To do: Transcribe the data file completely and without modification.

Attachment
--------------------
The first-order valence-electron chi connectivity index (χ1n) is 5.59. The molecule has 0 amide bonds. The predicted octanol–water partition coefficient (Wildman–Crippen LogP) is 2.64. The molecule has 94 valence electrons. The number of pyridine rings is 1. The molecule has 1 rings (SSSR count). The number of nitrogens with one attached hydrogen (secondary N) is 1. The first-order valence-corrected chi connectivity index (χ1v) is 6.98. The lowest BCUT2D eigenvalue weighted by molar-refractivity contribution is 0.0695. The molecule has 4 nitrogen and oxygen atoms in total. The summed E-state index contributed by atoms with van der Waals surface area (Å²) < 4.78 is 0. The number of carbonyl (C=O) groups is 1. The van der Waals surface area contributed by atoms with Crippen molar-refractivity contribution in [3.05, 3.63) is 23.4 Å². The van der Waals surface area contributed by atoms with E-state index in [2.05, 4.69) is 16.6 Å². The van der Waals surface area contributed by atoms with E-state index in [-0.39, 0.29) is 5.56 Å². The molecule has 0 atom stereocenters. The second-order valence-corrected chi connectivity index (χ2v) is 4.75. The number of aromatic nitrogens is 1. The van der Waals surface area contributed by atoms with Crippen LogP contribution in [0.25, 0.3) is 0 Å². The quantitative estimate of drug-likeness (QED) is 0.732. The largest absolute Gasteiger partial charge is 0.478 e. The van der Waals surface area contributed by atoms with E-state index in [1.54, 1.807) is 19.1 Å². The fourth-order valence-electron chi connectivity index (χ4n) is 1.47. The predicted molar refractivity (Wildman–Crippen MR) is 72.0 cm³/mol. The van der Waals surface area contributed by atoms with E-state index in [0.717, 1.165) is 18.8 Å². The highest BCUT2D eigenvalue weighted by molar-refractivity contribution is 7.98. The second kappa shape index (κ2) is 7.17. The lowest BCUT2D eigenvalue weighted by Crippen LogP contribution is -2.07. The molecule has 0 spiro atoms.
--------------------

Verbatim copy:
The first-order valence-electron chi connectivity index (χ1n) is 5.59. The molecule has 0 amide bonds. The predicted octanol–water partition coefficient (Wildman–Crippen LogP) is 2.64. The molecule has 94 valence electrons. The number of pyridine rings is 1. The molecule has 1 rings (SSSR count). The number of nitrogens with one attached hydrogen (secondary N) is 1. The first-order valence-corrected chi connectivity index (χ1v) is 6.98. The lowest BCUT2D eigenvalue weighted by molar-refractivity contribution is 0.0695. The molecule has 4 nitrogen and oxygen atoms in total. The summed E-state index contributed by atoms with van der Waals surface area (Å²) < 4.78 is 0. The number of carbonyl (C=O) groups is 1. The van der Waals surface area contributed by atoms with Crippen molar-refractivity contribution in [3.05, 3.63) is 23.4 Å². The van der Waals surface area contributed by atoms with E-state index in [2.05, 4.69) is 16.6 Å². The van der Waals surface area contributed by atoms with E-state index in [-0.39, 0.29) is 5.56 Å². The molecule has 0 atom stereocenters. The second-order valence-corrected chi connectivity index (χ2v) is 4.75. The number of aromatic nitrogens is 1. The van der Waals surface area contributed by atoms with Crippen LogP contribution in [0.25, 0.3) is 0 Å². The quantitative estimate of drug-likeness (QED) is 0.732. The largest absolute Gasteiger partial charge is 0.478 e. The van der Waals surface area contributed by atoms with E-state index in [1.54, 1.807) is 19.1 Å². The fourth-order valence-electron chi connectivity index (χ4n) is 1.47. The predicted molar refractivity (Wildman–Crippen MR) is 72.0 cm³/mol. The van der Waals surface area contributed by atoms with E-state index in [0.717, 1.165) is 18.8 Å². The highest BCUT2D eigenvalue weighted by molar-refractivity contribution is 7.98. The second kappa shape index (κ2) is 7.17. The lowest BCUT2D eigenvalue weighted by Crippen LogP contribution is -2.07. The molecule has 0 spiro atoms.